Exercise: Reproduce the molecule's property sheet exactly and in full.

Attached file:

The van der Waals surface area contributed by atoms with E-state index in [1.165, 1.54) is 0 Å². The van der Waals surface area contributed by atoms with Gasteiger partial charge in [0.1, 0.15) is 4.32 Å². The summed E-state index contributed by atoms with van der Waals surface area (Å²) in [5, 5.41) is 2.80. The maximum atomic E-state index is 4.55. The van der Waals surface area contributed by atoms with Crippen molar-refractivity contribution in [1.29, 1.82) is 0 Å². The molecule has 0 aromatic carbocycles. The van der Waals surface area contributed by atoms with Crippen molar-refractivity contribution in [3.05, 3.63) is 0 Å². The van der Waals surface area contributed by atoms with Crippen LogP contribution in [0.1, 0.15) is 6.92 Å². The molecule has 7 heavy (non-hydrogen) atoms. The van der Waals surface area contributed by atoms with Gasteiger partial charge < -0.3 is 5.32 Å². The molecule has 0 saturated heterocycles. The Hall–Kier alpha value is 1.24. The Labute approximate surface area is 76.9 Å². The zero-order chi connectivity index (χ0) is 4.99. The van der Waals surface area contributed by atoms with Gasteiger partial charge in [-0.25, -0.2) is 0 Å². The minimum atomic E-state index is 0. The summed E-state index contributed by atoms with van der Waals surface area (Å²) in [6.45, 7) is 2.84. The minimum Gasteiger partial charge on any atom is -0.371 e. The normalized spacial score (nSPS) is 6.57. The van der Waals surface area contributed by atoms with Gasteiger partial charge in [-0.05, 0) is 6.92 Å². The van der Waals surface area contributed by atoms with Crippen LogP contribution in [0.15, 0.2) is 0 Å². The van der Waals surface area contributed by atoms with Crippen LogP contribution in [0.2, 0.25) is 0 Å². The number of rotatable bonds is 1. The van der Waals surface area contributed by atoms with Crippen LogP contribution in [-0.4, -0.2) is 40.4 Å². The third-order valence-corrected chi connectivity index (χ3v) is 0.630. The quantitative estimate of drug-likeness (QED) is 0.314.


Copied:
The van der Waals surface area contributed by atoms with E-state index in [1.165, 1.54) is 0 Å². The van der Waals surface area contributed by atoms with Gasteiger partial charge in [0.1, 0.15) is 4.32 Å². The summed E-state index contributed by atoms with van der Waals surface area (Å²) in [5, 5.41) is 2.80. The maximum atomic E-state index is 4.55. The van der Waals surface area contributed by atoms with Crippen molar-refractivity contribution in [1.29, 1.82) is 0 Å². The molecule has 0 aromatic carbocycles. The van der Waals surface area contributed by atoms with Crippen molar-refractivity contribution in [3.05, 3.63) is 0 Å². The van der Waals surface area contributed by atoms with Crippen LogP contribution in [0.1, 0.15) is 6.92 Å². The molecule has 7 heavy (non-hydrogen) atoms. The van der Waals surface area contributed by atoms with Gasteiger partial charge < -0.3 is 5.32 Å². The molecule has 0 saturated heterocycles. The Hall–Kier alpha value is 1.24. The Labute approximate surface area is 76.9 Å². The zero-order chi connectivity index (χ0) is 4.99. The van der Waals surface area contributed by atoms with Gasteiger partial charge in [-0.25, -0.2) is 0 Å². The minimum atomic E-state index is 0. The summed E-state index contributed by atoms with van der Waals surface area (Å²) in [6.45, 7) is 2.84. The minimum Gasteiger partial charge on any atom is -0.371 e. The normalized spacial score (nSPS) is 6.57. The van der Waals surface area contributed by atoms with Gasteiger partial charge in [-0.05, 0) is 6.92 Å². The van der Waals surface area contributed by atoms with Crippen LogP contribution in [0.15, 0.2) is 0 Å². The van der Waals surface area contributed by atoms with Crippen LogP contribution in [0.2, 0.25) is 0 Å². The number of rotatable bonds is 1. The van der Waals surface area contributed by atoms with Crippen LogP contribution in [-0.4, -0.2) is 40.4 Å². The third-order valence-corrected chi connectivity index (χ3v) is 0.630. The quantitative estimate of drug-likeness (QED) is 0.314.